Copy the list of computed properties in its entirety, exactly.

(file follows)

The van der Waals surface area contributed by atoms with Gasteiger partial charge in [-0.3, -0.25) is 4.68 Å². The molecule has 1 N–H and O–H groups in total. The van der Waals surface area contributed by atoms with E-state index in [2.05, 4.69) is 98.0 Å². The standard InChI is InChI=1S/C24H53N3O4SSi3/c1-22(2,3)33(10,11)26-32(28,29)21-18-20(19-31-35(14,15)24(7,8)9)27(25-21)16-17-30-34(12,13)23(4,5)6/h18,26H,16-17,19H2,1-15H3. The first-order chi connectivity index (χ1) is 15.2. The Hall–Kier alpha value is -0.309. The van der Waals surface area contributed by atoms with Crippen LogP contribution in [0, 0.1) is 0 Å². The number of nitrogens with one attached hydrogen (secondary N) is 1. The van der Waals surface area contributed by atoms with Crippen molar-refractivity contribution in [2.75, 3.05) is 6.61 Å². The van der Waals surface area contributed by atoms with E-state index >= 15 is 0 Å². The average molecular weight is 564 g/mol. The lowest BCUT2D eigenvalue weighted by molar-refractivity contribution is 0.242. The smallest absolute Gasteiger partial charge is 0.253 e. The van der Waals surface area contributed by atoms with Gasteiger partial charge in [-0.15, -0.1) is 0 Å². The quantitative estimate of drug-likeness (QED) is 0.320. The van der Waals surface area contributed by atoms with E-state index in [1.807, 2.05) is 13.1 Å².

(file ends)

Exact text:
The van der Waals surface area contributed by atoms with Gasteiger partial charge in [-0.3, -0.25) is 4.68 Å². The molecule has 1 N–H and O–H groups in total. The van der Waals surface area contributed by atoms with E-state index in [2.05, 4.69) is 98.0 Å². The standard InChI is InChI=1S/C24H53N3O4SSi3/c1-22(2,3)33(10,11)26-32(28,29)21-18-20(19-31-35(14,15)24(7,8)9)27(25-21)16-17-30-34(12,13)23(4,5)6/h18,26H,16-17,19H2,1-15H3. The first-order chi connectivity index (χ1) is 15.2. The Hall–Kier alpha value is -0.309. The van der Waals surface area contributed by atoms with Crippen LogP contribution in [0, 0.1) is 0 Å². The number of nitrogens with one attached hydrogen (secondary N) is 1. The van der Waals surface area contributed by atoms with Crippen molar-refractivity contribution in [2.75, 3.05) is 6.61 Å². The van der Waals surface area contributed by atoms with E-state index >= 15 is 0 Å². The average molecular weight is 564 g/mol. The lowest BCUT2D eigenvalue weighted by molar-refractivity contribution is 0.242. The smallest absolute Gasteiger partial charge is 0.253 e. The van der Waals surface area contributed by atoms with Gasteiger partial charge in [-0.15, -0.1) is 0 Å². The quantitative estimate of drug-likeness (QED) is 0.320. The van der Waals surface area contributed by atoms with E-state index in [1.807, 2.05) is 13.1 Å².